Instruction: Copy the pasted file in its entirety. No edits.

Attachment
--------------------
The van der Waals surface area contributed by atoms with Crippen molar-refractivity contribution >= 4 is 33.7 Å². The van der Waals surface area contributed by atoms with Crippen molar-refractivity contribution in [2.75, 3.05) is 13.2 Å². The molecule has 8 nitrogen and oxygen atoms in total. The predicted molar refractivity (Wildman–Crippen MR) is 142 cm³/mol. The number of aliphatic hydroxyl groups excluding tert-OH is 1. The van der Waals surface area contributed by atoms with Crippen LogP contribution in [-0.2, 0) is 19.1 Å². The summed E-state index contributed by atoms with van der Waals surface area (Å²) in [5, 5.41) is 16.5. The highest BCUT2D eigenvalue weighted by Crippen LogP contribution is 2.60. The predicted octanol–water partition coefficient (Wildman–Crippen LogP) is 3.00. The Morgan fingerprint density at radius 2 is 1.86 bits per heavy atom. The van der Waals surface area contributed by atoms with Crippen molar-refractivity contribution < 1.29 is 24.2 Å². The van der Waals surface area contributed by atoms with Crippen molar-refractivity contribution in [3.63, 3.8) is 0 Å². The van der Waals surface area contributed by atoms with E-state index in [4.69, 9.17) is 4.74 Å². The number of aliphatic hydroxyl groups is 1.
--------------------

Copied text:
The van der Waals surface area contributed by atoms with Crippen molar-refractivity contribution >= 4 is 33.7 Å². The van der Waals surface area contributed by atoms with Crippen molar-refractivity contribution in [2.75, 3.05) is 13.2 Å². The molecule has 8 nitrogen and oxygen atoms in total. The predicted molar refractivity (Wildman–Crippen MR) is 142 cm³/mol. The number of aliphatic hydroxyl groups excluding tert-OH is 1. The van der Waals surface area contributed by atoms with Crippen LogP contribution in [-0.2, 0) is 19.1 Å². The summed E-state index contributed by atoms with van der Waals surface area (Å²) in [5, 5.41) is 16.5. The highest BCUT2D eigenvalue weighted by Crippen LogP contribution is 2.60. The predicted octanol–water partition coefficient (Wildman–Crippen LogP) is 3.00. The Morgan fingerprint density at radius 2 is 1.86 bits per heavy atom. The van der Waals surface area contributed by atoms with Crippen molar-refractivity contribution < 1.29 is 24.2 Å². The van der Waals surface area contributed by atoms with Crippen molar-refractivity contribution in [3.63, 3.8) is 0 Å². The van der Waals surface area contributed by atoms with E-state index in [4.69, 9.17) is 4.74 Å². The number of aliphatic hydroxyl groups is 1.